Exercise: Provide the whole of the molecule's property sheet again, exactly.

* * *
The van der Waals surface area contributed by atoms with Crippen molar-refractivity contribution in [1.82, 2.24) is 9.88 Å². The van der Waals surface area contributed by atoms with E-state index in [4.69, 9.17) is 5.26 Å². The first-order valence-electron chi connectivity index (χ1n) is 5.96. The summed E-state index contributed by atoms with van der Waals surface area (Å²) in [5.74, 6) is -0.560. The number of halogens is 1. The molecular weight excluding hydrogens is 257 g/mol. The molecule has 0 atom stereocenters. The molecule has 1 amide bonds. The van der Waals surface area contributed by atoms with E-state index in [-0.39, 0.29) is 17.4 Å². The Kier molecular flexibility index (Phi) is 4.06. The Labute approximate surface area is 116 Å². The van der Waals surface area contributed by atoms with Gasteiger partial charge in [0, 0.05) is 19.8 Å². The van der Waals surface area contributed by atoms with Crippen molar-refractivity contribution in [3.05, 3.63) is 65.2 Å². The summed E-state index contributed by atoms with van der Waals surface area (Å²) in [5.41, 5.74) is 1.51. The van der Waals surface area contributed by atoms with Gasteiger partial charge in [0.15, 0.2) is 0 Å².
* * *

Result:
The van der Waals surface area contributed by atoms with Crippen molar-refractivity contribution in [1.82, 2.24) is 9.88 Å². The van der Waals surface area contributed by atoms with E-state index in [4.69, 9.17) is 5.26 Å². The first-order valence-electron chi connectivity index (χ1n) is 5.96. The summed E-state index contributed by atoms with van der Waals surface area (Å²) in [5.74, 6) is -0.560. The number of halogens is 1. The molecular weight excluding hydrogens is 257 g/mol. The molecule has 0 atom stereocenters. The molecule has 1 amide bonds. The van der Waals surface area contributed by atoms with E-state index in [-0.39, 0.29) is 17.4 Å². The Kier molecular flexibility index (Phi) is 4.06. The Labute approximate surface area is 116 Å². The van der Waals surface area contributed by atoms with Gasteiger partial charge in [0, 0.05) is 19.8 Å². The van der Waals surface area contributed by atoms with Crippen molar-refractivity contribution in [3.05, 3.63) is 65.2 Å². The summed E-state index contributed by atoms with van der Waals surface area (Å²) in [5.41, 5.74) is 1.51. The van der Waals surface area contributed by atoms with Gasteiger partial charge in [0.15, 0.2) is 0 Å².